“I don’t know who you are, but you look very interesting to talk to.”

– I asked

And with that he crouched down from the elevated VIP platform and engaged in a lively conversation with me.

I asked simple questions at first, “Where do you live?”

“Pennsylvania.”

I learned he missed his two dogs and seemed to live a quiet life for being in the VIP section of a private party at the Hard Rock during ComicCon.  We conversed amicably for a bit, he lightly touched on some challenges he was experiencing and it turned philosophical as he shared a bit of wisdom about pursuit and perseverance.  Then he stood up, thanked me for the chat, and blended back into VIP crowd.

Looking back, I wonder how differently the conversation would have gone had I been a fan, or even knew who he was at all. Would I have been able to connect with him as genuinely as I had? He was very careful to not reveal anything but real details of his life and generalities about his professional world. From working in film I held a certain respect for his privacy and did not press. “What do you think you want to do.” “I’m trying to figure that out.” – like perhaps I would have advice? I had nothing. “It has to be bold.”

After [insert famous 80’s band I cannot remember] finished their set, the crowd on the elevated platform flowed down into the room.  A man with a certain air of, let’s say “je ne sais quoi”, approached me, “My companion is wondering if you would like to join him for the rest of the party”, indicating the mature gentleman I had been speaking with. 
“Of course,” I shrugged my shoulders, “But why me?”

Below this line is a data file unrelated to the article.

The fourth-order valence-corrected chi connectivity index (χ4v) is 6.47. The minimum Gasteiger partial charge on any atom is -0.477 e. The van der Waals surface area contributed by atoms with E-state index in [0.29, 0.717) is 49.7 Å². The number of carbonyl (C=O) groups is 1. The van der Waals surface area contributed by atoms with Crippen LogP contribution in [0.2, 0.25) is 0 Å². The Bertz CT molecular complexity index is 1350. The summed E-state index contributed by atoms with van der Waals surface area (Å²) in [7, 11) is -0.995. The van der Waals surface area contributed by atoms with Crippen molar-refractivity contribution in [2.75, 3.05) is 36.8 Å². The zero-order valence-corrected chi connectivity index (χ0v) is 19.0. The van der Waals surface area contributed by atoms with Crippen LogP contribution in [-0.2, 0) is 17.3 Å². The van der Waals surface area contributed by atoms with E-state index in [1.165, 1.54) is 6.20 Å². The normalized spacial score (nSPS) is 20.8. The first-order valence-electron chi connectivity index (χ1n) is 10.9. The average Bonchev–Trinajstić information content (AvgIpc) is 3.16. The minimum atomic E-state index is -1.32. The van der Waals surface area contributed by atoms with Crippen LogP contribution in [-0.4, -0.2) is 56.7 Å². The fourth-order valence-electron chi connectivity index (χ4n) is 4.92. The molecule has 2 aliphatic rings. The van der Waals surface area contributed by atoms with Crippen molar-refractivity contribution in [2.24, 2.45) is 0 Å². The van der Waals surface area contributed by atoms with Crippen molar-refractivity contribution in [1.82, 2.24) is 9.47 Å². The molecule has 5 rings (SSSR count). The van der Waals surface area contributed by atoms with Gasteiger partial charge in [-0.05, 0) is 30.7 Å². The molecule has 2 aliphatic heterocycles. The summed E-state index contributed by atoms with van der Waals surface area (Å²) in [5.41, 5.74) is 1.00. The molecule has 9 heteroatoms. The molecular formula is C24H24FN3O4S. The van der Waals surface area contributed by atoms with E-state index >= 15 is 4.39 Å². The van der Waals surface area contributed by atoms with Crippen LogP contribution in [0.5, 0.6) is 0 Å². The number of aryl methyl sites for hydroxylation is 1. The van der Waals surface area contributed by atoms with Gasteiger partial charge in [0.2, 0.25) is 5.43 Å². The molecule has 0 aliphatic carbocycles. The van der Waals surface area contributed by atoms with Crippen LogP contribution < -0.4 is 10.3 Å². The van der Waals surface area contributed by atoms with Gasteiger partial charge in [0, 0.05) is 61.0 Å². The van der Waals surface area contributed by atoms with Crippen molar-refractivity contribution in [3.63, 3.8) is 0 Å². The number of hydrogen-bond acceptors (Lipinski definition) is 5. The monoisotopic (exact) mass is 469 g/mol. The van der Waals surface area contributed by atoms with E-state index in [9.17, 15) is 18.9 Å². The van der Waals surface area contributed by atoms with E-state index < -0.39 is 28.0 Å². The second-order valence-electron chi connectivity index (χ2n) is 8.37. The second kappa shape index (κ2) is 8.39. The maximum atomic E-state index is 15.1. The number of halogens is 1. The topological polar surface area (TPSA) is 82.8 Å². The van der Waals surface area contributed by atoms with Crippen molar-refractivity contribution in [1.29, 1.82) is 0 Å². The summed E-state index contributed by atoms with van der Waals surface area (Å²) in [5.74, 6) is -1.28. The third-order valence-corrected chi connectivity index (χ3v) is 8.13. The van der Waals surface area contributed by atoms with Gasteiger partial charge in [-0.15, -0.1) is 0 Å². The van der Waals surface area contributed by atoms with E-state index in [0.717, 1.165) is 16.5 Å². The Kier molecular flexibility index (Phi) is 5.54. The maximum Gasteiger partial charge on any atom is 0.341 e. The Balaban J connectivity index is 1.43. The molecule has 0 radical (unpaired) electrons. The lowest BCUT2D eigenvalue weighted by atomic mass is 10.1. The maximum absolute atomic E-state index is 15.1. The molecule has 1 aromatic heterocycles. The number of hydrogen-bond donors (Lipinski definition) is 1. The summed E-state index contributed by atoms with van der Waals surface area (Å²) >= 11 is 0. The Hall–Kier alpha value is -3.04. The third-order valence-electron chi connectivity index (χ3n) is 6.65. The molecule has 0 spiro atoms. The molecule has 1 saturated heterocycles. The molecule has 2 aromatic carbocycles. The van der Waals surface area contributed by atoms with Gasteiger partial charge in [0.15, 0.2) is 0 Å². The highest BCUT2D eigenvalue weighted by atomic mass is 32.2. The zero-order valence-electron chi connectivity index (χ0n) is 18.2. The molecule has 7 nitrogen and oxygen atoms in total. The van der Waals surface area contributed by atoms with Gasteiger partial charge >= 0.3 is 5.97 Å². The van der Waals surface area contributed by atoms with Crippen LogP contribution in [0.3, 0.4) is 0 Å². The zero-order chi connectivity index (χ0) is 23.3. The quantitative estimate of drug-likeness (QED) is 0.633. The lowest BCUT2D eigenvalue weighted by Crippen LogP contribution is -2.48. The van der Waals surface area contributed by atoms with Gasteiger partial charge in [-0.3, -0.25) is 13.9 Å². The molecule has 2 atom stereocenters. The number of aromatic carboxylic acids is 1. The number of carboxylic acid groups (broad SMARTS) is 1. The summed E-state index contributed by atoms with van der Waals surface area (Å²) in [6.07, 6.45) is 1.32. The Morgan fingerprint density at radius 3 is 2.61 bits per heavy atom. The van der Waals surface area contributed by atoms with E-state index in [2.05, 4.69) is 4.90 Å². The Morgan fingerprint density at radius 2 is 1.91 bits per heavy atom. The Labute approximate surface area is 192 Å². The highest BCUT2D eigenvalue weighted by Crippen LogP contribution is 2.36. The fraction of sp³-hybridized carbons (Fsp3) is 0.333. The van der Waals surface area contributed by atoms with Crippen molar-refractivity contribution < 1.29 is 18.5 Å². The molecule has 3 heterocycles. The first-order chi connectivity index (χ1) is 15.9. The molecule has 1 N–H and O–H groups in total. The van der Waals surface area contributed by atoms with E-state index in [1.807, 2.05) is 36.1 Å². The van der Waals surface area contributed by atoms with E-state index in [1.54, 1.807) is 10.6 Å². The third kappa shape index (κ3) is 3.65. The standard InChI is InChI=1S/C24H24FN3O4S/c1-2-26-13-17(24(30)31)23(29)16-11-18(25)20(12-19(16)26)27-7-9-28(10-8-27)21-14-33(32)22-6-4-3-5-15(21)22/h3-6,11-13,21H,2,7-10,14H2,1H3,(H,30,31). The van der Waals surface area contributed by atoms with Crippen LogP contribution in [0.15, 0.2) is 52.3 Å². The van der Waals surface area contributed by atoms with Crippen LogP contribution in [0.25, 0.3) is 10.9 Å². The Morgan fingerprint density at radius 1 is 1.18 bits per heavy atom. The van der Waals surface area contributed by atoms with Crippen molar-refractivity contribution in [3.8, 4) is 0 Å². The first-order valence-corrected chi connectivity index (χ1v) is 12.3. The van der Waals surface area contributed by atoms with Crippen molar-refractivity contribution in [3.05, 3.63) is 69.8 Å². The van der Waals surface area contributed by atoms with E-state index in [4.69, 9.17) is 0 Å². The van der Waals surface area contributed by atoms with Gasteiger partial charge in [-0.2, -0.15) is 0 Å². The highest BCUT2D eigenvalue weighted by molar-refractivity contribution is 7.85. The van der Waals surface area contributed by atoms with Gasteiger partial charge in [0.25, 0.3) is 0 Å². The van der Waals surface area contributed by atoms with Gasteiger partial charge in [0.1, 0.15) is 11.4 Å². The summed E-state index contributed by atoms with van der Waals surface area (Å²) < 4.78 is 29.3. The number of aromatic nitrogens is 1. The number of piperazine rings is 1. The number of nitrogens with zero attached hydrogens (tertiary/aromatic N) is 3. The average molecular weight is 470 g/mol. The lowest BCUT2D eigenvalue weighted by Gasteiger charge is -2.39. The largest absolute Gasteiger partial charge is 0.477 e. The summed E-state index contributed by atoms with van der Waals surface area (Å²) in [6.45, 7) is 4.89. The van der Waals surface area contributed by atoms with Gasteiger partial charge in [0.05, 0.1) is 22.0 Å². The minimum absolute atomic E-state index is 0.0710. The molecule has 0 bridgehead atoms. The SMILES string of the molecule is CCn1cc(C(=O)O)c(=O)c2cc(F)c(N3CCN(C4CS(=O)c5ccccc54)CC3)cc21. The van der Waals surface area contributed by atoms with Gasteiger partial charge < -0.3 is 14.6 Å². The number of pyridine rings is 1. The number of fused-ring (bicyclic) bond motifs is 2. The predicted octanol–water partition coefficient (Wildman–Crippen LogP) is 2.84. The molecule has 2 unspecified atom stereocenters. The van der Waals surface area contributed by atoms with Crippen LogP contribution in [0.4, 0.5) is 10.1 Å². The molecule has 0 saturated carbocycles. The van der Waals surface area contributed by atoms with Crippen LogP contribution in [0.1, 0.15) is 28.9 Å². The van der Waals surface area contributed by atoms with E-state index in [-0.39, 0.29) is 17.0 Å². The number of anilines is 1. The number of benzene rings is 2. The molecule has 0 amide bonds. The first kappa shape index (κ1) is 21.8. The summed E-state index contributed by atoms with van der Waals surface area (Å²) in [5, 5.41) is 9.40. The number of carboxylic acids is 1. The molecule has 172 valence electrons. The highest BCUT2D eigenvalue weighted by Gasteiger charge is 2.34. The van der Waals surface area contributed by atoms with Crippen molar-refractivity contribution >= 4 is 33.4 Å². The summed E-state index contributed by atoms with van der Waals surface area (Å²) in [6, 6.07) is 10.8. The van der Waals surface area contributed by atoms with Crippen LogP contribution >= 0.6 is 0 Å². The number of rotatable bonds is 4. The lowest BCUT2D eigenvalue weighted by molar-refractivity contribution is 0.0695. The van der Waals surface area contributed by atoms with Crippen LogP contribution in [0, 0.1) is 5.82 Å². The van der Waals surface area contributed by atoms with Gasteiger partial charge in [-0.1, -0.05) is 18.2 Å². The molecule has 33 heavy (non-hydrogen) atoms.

With a hint a facetiousness he said what might have been seen as the obvious, “Well, he likes to have a bit of arm candy.”  Ahhh, that little black dress.  I took it at face value and remained open to the path it would lead down.

The night carried on for a few hours, fueled by ample gin and tonic. I recall more banter about the crowd, life, and the pursuit of greatness and happiness.  He spoke of people who meant much in his life, his wife and others. In the innocence of not having a clue whom I was speaking to, I was struck that a man of his maturity still held this youthful desire to create the next thing.

Clearly, there was one last scene in his life that he was determined to make unforgettable.  

We ended the evening sitting on a bench across from the elevators.  I had indicated that my friend had finished up at ComicCon and was coming to pick me up.  He was kind enough to sit with me there while I waited for him to arrive.  I received the text, smiled and thanked him for the nice conversation and left.

Standing in the elevator I remember thinking, “Could he do it?  I wonder what it would look like?”
As I jumped in the truck I shared my story with far more detail than I can muster today.  My film buff comic geek friend looked at me quizzically and pulled up a wiki on his phone.  “Was this the guy.”  “Yeah – totally.”  He shook his head with the type of mirth that spoke, “of course you did.”, and shared the details about Stan Lee. 

And so I have kept watch.  It kindled the embers of what had been a passing interest in graphic novels that I’d had for a long time. To this day – the sound track of a good super hero movie can help me power through a project.

That night I had no idea how easily I would be able to see exactly that that last scene in his life would look like from the outside.  But I did get a glimpse of what it felt like to him from the inside. I’m really excited to read the upcoming biography. It’s a bit like being able to learn more about that super interesting person I’d met somewhere backpacking across the UK back before the digital age. It’s that personal connection that drives my interest. I want to learn more about the man behind the super hero.